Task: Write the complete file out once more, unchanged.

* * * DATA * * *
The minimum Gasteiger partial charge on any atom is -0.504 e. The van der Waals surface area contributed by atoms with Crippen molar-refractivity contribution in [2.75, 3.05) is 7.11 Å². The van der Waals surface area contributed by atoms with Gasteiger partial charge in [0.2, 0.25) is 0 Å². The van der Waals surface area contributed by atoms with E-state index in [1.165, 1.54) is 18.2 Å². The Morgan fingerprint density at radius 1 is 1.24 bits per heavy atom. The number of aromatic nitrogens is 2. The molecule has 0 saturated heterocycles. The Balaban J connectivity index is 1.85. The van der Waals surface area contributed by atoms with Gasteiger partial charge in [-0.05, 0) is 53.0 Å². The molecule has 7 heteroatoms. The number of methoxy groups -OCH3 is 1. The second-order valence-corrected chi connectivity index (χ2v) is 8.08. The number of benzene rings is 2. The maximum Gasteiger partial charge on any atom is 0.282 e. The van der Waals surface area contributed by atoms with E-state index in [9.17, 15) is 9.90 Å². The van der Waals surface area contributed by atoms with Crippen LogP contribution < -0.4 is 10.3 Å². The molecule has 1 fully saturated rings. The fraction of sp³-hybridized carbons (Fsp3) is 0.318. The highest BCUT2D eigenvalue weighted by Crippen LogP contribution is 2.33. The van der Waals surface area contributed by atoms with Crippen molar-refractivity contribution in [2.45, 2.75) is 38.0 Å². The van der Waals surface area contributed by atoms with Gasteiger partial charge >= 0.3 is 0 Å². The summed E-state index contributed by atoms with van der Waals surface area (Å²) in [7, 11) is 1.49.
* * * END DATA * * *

The minimum Gasteiger partial charge on any atom is -0.504 e. The van der Waals surface area contributed by atoms with Crippen molar-refractivity contribution in [2.75, 3.05) is 7.11 Å². The van der Waals surface area contributed by atoms with Gasteiger partial charge in [0.2, 0.25) is 0 Å². The van der Waals surface area contributed by atoms with E-state index in [1.165, 1.54) is 18.2 Å². The Morgan fingerprint density at radius 1 is 1.24 bits per heavy atom. The number of aromatic nitrogens is 2. The molecule has 0 saturated heterocycles. The Balaban J connectivity index is 1.85. The van der Waals surface area contributed by atoms with Gasteiger partial charge in [-0.05, 0) is 53.0 Å². The molecule has 7 heteroatoms. The number of methoxy groups -OCH3 is 1. The second-order valence-corrected chi connectivity index (χ2v) is 8.08. The number of benzene rings is 2. The maximum Gasteiger partial charge on any atom is 0.282 e. The van der Waals surface area contributed by atoms with E-state index in [9.17, 15) is 9.90 Å². The van der Waals surface area contributed by atoms with Crippen LogP contribution < -0.4 is 10.3 Å². The molecule has 1 fully saturated rings. The fraction of sp³-hybridized carbons (Fsp3) is 0.318. The highest BCUT2D eigenvalue weighted by Crippen LogP contribution is 2.33. The van der Waals surface area contributed by atoms with Crippen molar-refractivity contribution in [2.45, 2.75) is 38.0 Å². The van der Waals surface area contributed by atoms with Gasteiger partial charge >= 0.3 is 0 Å². The summed E-state index contributed by atoms with van der Waals surface area (Å²) in [7, 11) is 1.49.